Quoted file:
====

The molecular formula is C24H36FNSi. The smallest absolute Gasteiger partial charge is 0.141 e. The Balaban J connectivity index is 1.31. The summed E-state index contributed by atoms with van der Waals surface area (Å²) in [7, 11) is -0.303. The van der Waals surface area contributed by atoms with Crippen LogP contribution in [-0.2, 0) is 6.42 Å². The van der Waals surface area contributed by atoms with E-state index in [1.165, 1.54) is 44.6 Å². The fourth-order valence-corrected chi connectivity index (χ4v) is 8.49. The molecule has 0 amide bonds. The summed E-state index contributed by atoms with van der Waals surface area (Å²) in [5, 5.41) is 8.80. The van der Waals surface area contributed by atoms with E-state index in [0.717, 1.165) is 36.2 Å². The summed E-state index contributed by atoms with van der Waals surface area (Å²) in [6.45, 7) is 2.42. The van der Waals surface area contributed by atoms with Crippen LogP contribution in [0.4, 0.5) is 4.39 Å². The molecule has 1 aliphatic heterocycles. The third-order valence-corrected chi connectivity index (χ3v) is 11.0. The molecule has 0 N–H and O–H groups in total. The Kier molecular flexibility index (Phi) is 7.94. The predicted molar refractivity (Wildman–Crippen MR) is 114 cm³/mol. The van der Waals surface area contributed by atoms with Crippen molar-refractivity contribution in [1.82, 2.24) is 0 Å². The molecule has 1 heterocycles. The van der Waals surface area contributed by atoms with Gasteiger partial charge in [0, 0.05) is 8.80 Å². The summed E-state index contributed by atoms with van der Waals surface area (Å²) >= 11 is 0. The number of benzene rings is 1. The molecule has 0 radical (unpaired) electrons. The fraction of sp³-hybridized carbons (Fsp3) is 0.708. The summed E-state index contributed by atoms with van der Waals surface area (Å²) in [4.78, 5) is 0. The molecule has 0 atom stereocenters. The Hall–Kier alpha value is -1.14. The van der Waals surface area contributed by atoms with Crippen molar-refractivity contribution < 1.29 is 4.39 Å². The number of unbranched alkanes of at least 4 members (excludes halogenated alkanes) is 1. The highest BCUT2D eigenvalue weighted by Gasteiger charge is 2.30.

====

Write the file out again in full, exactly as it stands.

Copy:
The molecular formula is C24H36FNSi. The smallest absolute Gasteiger partial charge is 0.141 e. The Balaban J connectivity index is 1.31. The summed E-state index contributed by atoms with van der Waals surface area (Å²) in [7, 11) is -0.303. The van der Waals surface area contributed by atoms with Crippen LogP contribution in [-0.2, 0) is 6.42 Å². The van der Waals surface area contributed by atoms with E-state index in [1.165, 1.54) is 44.6 Å². The fourth-order valence-corrected chi connectivity index (χ4v) is 8.49. The molecule has 0 amide bonds. The summed E-state index contributed by atoms with van der Waals surface area (Å²) in [5, 5.41) is 8.80. The van der Waals surface area contributed by atoms with E-state index in [0.717, 1.165) is 36.2 Å². The summed E-state index contributed by atoms with van der Waals surface area (Å²) in [6.45, 7) is 2.42. The van der Waals surface area contributed by atoms with Crippen LogP contribution in [0.4, 0.5) is 4.39 Å². The molecule has 1 aliphatic heterocycles. The third-order valence-corrected chi connectivity index (χ3v) is 11.0. The molecule has 0 N–H and O–H groups in total. The Kier molecular flexibility index (Phi) is 7.94. The predicted molar refractivity (Wildman–Crippen MR) is 114 cm³/mol. The van der Waals surface area contributed by atoms with Crippen molar-refractivity contribution in [1.82, 2.24) is 0 Å². The molecule has 1 heterocycles. The van der Waals surface area contributed by atoms with Gasteiger partial charge in [0, 0.05) is 8.80 Å². The summed E-state index contributed by atoms with van der Waals surface area (Å²) >= 11 is 0. The number of benzene rings is 1. The molecule has 0 radical (unpaired) electrons. The fraction of sp³-hybridized carbons (Fsp3) is 0.708. The summed E-state index contributed by atoms with van der Waals surface area (Å²) in [4.78, 5) is 0. The molecule has 0 atom stereocenters. The Hall–Kier alpha value is -1.14. The van der Waals surface area contributed by atoms with Crippen molar-refractivity contribution < 1.29 is 4.39 Å². The number of unbranched alkanes of at least 4 members (excludes halogenated alkanes) is 1. The highest BCUT2D eigenvalue weighted by Gasteiger charge is 2.30.